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Asperger Syndrome: Educational Resources

Many children with Asperger Syndrome have such variability in their skill levels that planning an appropriate education can be a challenge for most school systems.

One of the simplest steps to take when putting together an education plan is to ensure that everyone on the team is in agreement about the child's skill profile. While this seems obvious, often the breakdown can come as early as this in the process. Secondly, assigning the resources that will allow the child to learn in the least restrictive placement is key. Most often a child with Asperger Syndrome has a day that is made up of a range of placements - the typical educational classroom, the typical educational classroom with support, pull-out for small group instruction, and pull-out to one-to-one instruction. The combination of these placements and what skills are taught in each is dependent upon the individual child.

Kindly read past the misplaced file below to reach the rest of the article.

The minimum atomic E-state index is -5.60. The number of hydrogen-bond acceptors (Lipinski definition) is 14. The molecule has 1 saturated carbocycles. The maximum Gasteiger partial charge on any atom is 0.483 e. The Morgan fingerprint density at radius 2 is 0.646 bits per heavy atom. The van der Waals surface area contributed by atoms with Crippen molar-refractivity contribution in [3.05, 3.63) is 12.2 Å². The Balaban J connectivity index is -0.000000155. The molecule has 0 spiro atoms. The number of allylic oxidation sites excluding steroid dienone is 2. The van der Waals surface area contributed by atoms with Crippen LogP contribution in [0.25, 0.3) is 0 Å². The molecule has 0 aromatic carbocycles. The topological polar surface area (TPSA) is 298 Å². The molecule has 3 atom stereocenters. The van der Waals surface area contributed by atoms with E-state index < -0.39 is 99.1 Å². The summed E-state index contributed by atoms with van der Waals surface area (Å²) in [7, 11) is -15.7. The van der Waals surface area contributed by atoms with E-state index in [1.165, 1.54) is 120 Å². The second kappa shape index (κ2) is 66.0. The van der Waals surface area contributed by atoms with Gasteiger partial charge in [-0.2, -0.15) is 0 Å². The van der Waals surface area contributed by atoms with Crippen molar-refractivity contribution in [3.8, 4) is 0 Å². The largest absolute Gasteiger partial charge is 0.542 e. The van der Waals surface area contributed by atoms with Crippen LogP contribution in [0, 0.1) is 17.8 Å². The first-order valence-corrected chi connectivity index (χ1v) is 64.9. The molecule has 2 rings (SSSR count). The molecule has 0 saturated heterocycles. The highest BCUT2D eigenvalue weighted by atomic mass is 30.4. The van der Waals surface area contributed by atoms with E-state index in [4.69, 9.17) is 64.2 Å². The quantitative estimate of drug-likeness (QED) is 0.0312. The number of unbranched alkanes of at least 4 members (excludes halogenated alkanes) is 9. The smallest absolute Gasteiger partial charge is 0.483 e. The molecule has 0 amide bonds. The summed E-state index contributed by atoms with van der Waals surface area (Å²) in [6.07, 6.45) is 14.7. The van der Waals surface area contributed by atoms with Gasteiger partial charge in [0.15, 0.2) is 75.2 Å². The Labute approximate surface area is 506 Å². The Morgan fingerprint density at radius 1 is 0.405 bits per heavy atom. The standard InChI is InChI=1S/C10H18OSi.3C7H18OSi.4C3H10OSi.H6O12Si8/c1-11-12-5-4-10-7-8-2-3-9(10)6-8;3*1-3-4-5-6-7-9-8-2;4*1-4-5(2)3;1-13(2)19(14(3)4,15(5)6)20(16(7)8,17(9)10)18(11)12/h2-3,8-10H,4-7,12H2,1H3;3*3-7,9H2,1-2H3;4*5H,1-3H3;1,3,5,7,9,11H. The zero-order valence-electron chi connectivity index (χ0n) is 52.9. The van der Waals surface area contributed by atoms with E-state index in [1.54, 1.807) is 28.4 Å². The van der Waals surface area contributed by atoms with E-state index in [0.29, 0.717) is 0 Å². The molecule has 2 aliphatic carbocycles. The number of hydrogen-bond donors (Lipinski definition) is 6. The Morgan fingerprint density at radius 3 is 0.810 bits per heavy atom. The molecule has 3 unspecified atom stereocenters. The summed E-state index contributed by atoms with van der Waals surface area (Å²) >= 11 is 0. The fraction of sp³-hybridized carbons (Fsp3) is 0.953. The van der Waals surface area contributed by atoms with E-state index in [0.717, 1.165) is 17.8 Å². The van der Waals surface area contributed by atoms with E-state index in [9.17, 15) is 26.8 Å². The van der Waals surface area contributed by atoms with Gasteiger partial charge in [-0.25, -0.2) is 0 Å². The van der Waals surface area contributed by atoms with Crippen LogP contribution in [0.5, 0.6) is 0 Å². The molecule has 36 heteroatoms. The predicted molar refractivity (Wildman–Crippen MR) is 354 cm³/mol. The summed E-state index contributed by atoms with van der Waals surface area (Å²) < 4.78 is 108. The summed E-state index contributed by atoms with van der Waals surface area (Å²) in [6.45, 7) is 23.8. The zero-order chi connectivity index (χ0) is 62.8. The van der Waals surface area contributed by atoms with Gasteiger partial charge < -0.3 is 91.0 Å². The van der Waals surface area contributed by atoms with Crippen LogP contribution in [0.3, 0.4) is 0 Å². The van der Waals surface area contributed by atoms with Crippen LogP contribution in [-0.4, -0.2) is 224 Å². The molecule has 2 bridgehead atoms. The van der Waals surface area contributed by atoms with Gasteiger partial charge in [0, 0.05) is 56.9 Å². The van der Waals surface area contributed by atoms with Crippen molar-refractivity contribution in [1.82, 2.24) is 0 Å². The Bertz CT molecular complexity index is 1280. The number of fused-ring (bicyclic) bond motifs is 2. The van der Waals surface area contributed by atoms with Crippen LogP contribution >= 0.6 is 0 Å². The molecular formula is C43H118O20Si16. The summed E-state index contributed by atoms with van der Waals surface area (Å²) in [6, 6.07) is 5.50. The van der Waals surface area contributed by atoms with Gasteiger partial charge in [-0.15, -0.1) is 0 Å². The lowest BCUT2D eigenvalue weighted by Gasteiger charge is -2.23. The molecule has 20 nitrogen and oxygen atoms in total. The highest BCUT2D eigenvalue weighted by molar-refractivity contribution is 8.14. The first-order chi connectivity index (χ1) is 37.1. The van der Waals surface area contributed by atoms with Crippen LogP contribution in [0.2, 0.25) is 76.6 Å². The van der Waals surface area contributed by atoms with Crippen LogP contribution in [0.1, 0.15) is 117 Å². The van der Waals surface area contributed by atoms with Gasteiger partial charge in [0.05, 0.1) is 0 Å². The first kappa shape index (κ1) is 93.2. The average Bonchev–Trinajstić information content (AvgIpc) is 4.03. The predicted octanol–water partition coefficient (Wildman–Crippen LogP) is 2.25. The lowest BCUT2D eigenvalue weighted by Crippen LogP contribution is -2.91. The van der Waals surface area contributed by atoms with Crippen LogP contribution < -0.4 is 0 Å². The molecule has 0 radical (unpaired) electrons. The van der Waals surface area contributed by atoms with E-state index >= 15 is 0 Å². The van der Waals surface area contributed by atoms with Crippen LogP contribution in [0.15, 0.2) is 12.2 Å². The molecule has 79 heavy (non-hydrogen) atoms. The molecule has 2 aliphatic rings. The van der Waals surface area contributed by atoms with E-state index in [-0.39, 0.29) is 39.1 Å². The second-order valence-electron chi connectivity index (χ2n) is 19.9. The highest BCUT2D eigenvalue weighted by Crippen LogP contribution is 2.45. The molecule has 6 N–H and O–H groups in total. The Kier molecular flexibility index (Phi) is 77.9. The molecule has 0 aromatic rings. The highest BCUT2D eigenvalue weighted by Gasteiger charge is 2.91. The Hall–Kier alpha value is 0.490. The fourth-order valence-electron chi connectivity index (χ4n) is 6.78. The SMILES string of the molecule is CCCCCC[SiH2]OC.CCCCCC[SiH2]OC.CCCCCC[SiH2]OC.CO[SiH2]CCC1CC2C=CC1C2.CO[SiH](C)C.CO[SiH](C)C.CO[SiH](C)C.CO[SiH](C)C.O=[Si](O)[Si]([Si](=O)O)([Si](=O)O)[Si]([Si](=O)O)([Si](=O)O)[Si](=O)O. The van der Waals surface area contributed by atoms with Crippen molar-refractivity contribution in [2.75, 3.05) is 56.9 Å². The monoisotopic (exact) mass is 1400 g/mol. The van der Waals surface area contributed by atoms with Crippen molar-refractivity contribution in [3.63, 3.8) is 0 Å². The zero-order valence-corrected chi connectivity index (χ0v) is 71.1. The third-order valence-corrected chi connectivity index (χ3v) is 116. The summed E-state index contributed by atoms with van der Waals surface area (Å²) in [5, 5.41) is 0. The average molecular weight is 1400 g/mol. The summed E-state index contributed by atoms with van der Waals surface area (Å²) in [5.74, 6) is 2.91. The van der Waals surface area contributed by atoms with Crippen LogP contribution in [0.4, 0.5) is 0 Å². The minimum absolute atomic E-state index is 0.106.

Commonly one simple answer or placement is not complex enough to handle the diverse needs of a child with Asperger Syndrome. Parents and school personnel may find the following resources helpful:

Developing an appropriate educational environment and individualized education plan (IEP):

Developing social/emotional skills:

Other on-line resources for Asperger's Syndrome:

For more information:

Go to the Autism health topic, where you can:

This article is a NetWellness exclusive.

Last Reviewed: Mar 24, 2009

Jacqueline Wynn, PhD
Clinical Assistant Professor of Pediatrics
Director, Center for Autism Spectrum Disorders
College of Medicine
The Ohio State University